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Maureen Chao's remarks: Racist or just poorly worded?

August 16, 2011 |  1:31 pm

Jayalalithaa and Clinton

Maureen Chao, a U.S. vice consul in Chennai, India, has given a speech that's being interpreted by some as racist and by others as an unfortunate gaffe.

Here's what happened:

On Friday night, Chao, a former Fulbright scholar who has worked with foster children, refugees and low-income and homeless populations around the world, spoke to a group of students starting a study-abroad program in Tamil Nadu in the southern-most part of the Indian peninsula. During her talk, she recalled her own experience as a study-abroad student in India 23 years ago. All was totally fine and normal. Initially.

But according to media reports, she also humorously recalled what was supposed to be a 24-hour train trip from Delhi to the eastern Indian state of Orissa. "But, after 72 hours, the train still did not reach the destination," she said.

And here's the part she now probably wishes she had omitted: "and my skin became dirty and dark like the Tamilians." (Some accounts quote her as saying "like a Tamilian.")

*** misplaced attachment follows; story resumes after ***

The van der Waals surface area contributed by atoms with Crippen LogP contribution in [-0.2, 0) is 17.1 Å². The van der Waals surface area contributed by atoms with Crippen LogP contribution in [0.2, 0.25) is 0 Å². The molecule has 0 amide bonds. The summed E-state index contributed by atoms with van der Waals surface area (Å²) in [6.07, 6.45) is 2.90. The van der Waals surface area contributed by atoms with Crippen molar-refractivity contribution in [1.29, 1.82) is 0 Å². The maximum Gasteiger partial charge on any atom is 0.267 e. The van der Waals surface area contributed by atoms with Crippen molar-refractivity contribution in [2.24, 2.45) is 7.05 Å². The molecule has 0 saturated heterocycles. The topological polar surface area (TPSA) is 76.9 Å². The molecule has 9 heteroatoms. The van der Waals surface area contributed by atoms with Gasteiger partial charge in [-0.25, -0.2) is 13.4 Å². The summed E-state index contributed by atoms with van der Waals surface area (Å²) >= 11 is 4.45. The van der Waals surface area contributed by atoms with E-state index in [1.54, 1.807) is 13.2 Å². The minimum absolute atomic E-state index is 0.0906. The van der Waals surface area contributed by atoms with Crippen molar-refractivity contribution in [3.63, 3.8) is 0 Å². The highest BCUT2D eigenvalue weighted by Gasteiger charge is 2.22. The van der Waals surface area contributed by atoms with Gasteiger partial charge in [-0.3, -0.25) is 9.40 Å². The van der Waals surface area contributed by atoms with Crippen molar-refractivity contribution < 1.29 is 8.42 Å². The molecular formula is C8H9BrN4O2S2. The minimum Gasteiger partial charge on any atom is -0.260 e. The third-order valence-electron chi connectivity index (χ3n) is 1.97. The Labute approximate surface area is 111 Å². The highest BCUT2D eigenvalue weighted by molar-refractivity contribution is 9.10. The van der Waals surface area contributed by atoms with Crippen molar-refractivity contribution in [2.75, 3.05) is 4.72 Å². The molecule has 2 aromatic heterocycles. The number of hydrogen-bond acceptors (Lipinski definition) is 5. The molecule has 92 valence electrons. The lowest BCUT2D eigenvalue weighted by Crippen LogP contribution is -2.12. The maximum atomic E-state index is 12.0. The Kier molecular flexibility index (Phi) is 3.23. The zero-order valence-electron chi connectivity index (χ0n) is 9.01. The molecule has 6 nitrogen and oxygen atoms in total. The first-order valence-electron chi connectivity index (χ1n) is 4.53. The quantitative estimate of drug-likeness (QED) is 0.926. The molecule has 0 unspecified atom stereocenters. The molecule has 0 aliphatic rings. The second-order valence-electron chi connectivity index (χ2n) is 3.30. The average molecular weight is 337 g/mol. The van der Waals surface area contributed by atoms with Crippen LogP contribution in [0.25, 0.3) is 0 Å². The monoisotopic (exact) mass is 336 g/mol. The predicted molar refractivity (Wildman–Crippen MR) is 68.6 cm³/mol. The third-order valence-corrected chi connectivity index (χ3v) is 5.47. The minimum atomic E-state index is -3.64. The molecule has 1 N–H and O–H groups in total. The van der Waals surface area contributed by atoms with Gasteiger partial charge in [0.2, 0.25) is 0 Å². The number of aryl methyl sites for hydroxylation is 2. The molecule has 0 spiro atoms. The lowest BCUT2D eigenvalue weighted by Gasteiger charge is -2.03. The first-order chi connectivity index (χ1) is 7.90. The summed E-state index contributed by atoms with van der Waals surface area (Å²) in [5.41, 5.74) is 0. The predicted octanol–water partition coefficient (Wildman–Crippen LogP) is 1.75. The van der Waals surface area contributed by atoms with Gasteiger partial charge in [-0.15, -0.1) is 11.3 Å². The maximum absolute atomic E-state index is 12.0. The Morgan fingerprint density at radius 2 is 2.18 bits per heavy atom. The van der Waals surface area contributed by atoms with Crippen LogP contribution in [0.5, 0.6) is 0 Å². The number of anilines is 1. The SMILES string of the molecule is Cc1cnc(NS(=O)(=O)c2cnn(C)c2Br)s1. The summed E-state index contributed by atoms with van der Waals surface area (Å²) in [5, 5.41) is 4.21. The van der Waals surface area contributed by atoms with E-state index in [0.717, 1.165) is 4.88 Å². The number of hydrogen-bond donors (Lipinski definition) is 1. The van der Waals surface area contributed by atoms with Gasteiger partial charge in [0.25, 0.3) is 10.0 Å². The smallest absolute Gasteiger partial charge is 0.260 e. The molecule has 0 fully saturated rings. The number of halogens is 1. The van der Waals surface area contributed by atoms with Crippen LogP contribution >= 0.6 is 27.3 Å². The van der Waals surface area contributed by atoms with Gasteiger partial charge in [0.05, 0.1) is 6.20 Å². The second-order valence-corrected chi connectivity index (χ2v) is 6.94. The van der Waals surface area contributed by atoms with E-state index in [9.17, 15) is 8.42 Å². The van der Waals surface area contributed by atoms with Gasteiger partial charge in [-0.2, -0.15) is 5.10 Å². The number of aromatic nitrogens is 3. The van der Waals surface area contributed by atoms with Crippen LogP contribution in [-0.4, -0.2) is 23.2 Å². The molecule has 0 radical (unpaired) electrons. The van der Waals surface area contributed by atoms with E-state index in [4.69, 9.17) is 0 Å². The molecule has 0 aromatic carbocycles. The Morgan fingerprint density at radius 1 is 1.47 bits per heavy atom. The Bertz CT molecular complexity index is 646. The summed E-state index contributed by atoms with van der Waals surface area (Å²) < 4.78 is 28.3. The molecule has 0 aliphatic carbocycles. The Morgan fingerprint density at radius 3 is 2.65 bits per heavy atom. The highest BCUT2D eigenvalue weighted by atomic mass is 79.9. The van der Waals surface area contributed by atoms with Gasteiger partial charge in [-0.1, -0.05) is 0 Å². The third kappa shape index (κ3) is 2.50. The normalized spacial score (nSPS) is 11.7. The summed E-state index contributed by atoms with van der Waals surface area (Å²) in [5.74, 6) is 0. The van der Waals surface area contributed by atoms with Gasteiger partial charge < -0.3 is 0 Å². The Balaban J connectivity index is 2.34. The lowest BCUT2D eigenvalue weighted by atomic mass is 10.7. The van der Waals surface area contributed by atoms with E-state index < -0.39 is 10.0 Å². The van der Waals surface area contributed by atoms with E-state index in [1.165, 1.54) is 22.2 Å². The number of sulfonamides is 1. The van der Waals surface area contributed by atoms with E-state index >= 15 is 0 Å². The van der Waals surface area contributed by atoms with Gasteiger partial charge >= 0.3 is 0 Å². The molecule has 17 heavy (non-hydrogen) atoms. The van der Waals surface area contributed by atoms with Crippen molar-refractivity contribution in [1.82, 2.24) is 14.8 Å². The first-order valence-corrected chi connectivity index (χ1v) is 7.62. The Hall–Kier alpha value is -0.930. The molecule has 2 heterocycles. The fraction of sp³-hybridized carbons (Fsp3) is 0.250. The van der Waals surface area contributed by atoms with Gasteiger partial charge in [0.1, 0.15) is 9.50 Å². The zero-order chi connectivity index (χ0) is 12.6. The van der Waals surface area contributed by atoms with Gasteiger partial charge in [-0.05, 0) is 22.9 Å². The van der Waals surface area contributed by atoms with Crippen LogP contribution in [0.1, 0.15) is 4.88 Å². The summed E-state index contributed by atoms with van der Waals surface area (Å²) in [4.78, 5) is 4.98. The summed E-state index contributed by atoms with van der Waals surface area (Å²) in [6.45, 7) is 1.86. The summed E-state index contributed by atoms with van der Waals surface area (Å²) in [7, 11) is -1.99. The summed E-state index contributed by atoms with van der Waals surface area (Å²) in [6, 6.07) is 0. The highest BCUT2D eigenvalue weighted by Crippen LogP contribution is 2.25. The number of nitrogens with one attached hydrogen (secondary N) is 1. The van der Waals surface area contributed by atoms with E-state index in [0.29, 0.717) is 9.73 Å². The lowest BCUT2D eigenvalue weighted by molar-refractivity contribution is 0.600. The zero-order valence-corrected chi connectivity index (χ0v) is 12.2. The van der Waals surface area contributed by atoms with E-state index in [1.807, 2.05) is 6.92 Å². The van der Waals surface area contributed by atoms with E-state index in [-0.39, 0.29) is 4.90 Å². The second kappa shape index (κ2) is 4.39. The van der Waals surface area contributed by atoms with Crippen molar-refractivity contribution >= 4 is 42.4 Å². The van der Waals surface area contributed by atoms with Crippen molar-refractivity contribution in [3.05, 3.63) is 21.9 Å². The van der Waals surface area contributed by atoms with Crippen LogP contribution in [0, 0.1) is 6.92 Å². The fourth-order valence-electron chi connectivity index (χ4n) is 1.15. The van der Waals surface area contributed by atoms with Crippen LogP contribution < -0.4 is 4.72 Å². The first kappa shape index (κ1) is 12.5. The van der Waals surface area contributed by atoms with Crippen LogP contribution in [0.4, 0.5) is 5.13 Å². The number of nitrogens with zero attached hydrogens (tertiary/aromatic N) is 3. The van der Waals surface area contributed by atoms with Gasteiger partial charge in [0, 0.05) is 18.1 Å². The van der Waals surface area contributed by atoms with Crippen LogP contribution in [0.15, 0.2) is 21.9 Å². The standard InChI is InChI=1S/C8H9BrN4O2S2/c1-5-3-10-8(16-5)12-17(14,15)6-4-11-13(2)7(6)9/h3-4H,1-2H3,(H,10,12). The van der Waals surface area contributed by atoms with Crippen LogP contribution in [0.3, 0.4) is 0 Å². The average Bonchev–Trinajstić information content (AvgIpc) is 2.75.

According to students who were there, applause broke out in the audience.

"Everybody at the auditorium felt that it was meant to be a jovial comment. It is a normal student behavior to applaud if one group is commented upon," T.V. Gopal, the dean of international relations at SRM University, where the speech was given, told IANS.

But by Saturday, Tamil Nadu Chief Minister J. Jayalalithaa (pictured above with Hilary Clinton) was calling for Chao to apologize for her remarks, which the minister deemed racist.

In a letter to U.S. Consul General Jennifer McIntyre, Jayalalithaa said:

This remark which smacks of racism is highly condemnable. You will agree that this remark of the Vice Consul is an affront to all Tamils. I would like to request you to impress upon Ms. Maureen Chao that she has to withdraw this remark and also apologize for having made such a comment on the Tamils.

The U.S. consulate did not hesitate to reply. The consulate posted a statement on its website apologizing for what it called "inappropriate" remarks.

"Ms. Chao deeply regrets if her unfortunate remarks offended anyone, as that was certainly not her intent," said the consulate in the statement.

Unsatisfied with the apology, the Communist Party of India is demanding the withdrawal of Chao, according to AFP.

A former diplomat tells Yahoo's Envoy blog that such gaffes happen all the time: "I've seen this type before -- idealistic middle-aged person with an NGO or Peace Corps background who joins the Foreign Service without an awareness that everything s/he says is subject to be pounced on, scrutinized or twisted."


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Photo: Tamil Nadu Chief Minister J. Jayalalithaa shown in July with U.S. Secretary of State Hilary Clinton in Chennai, India. Credit: Associated Press